Oil Varnish Glazing Procedure

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Glaze Procedure for Oil Varnish, Using Artist’s Oil Colors

Procedure for shading or antiquing oil-finish violins:

Water-based Stain procedure

1.      Using a clean brush, and very strong coffee or tea (with instant, you can make it as strong as you want), stain the instrument a nice tan color all over, including the “handle” area of the neck. This will probably take more than one application, but let it dry completely before repeating.

2.      The application of the (water/coffee) stain raises the grain as well, so, between applications of coffee, let the instrument dry completely, then lightly sand it with VERY fine micromesh, to get rid of any major irregularities but NOT diminish the texture (provided you like texture– I do; if you want less texture, sand more.). Sand the handle area mirror smooth between applications of stain. Warning: if you are using coffee or tea, absolutely do NOT use steel wool for smoothing. Iron reacts with the tannins in the wood and especially the tea and turns jet black…so if  tiny fragments of steel end up snagged in the fibers of the wood, they will leave black stains that will not come out. Some of us learn the hard way…

Seal the wood

3.      Once it is ALL the color of tan you want, and ALL the texture you want, and ALL dry, seal the instrument, using a mixture of oil varnish, yellow oil-soluble dye, and turpentine to thin the mix. (How much yellow? Depends on what you want to accomplish…I would say keep it very light.) The oil varnish is usually fairly thin to start with, so you won’t need a great deal of turpentine. It may take more than one coat to seal it–if so, make sure the WHOLE body gets the same number of coats, to avoid creating heavy areas. Allow the instrument to dry completely. I only apply this to the body and the scroll– not the handle portion of the neck. Incidentally, you want to seal the surface, not soak it all the way through. Go easy with this stuff. It is a good idea to sand (lightly, using 400-600 grit) before moving on, and wipe it down with a turpentine-dampened rag. This removes any unwanted particles, and leaves the surface clean and ready to coat again.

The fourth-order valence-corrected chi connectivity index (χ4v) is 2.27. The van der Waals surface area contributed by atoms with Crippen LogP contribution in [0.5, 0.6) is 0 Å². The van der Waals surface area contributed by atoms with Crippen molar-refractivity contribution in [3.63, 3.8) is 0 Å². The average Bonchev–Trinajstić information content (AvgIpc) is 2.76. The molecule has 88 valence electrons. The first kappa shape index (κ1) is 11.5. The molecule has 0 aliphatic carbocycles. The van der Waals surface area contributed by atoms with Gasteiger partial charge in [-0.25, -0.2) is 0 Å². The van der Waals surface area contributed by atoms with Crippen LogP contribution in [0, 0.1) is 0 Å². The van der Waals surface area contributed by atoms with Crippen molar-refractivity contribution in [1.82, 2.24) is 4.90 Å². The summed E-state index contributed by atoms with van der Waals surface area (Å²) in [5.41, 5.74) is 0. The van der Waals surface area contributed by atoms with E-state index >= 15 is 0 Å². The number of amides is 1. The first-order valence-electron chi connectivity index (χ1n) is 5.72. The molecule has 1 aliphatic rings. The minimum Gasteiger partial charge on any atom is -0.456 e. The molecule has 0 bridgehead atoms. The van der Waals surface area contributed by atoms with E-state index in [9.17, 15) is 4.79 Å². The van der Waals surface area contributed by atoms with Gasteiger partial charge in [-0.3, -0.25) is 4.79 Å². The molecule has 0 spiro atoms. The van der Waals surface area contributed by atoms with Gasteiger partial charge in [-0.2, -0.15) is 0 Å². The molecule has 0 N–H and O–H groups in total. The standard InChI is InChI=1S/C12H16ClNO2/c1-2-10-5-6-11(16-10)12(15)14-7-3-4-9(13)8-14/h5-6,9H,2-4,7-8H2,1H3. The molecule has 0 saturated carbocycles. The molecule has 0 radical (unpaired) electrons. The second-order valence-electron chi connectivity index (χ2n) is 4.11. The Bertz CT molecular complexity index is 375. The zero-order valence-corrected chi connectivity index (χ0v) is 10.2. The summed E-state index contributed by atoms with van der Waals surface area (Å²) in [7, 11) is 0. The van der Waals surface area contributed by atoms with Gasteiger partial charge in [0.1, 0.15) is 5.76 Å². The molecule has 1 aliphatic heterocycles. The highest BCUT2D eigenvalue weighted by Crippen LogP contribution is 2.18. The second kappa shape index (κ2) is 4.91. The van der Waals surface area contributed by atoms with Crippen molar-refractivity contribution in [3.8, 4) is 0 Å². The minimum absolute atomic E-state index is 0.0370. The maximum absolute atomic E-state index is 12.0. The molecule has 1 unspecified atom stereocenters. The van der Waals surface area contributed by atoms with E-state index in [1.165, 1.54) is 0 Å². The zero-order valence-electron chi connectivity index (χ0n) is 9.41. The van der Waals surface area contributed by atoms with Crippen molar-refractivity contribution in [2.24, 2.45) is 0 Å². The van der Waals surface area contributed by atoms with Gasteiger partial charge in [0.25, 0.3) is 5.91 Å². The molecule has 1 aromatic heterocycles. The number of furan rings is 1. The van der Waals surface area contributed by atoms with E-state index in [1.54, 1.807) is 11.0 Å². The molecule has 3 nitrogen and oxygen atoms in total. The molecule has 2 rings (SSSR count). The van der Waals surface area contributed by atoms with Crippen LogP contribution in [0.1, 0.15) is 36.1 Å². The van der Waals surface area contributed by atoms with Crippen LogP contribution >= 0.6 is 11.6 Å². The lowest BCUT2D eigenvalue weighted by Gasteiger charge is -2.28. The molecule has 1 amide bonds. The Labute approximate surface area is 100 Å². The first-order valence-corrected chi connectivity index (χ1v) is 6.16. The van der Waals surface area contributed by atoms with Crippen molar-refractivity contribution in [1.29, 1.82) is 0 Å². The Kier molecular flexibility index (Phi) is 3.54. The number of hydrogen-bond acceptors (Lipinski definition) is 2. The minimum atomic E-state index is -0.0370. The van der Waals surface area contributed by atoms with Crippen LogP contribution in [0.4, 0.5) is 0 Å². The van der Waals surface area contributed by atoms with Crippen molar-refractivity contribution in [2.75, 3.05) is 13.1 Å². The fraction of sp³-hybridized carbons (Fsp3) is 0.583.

Color application

4.      Using Brown Madder Alizarin (Windsor-Newton) oil paint (get artist’s grade, not student grade; the artist’s grade has more pigment), thinned with a little oil varnish and a tiny amount of linseed oil in a small jar, get a mix that is soupy, but not water-thin. (You need the linseed oil to keep it from drying too rapidly) Incidentally, if you want a redder-brown, add a little Purple Madder Alizarin—it only takes a little.

5.      Apply the mixture using a fairly stiff brush, over the entire instrument except the neck (handle area). You might try just one area at a time, until you see what it will do. Get the color into every little crevice. Set the brush aside, and rub across the grain with your fingers. You want the mixture to be starting to set up a little, just as you get the glaze to the color you want. Remember that you will probably be applying two or more coats of glaze, so feel free to rub most of the coat off that you just applied. Rub harder in areas you want lighter, simulating wear. The reason you rub cross-grain is to encourage pigment to hang up in the deeper reeds, and stay there. I use the heel of my hand to get the look I want.

As the mixture begins to set up, you will feel it stiffening– at that point, you can rapidly pat it with your fingers, over and over, leaving hundreds of fingerprints, but removing all streaks. The “fingerprints” all blend together, making perfectly smooth color transitions, and if there are areas that are too dark, you can rub them a little (cross-grain) with a rag. At this point the dark reeds should be pretty visible, and the light areas are the only thing you are blending colors on.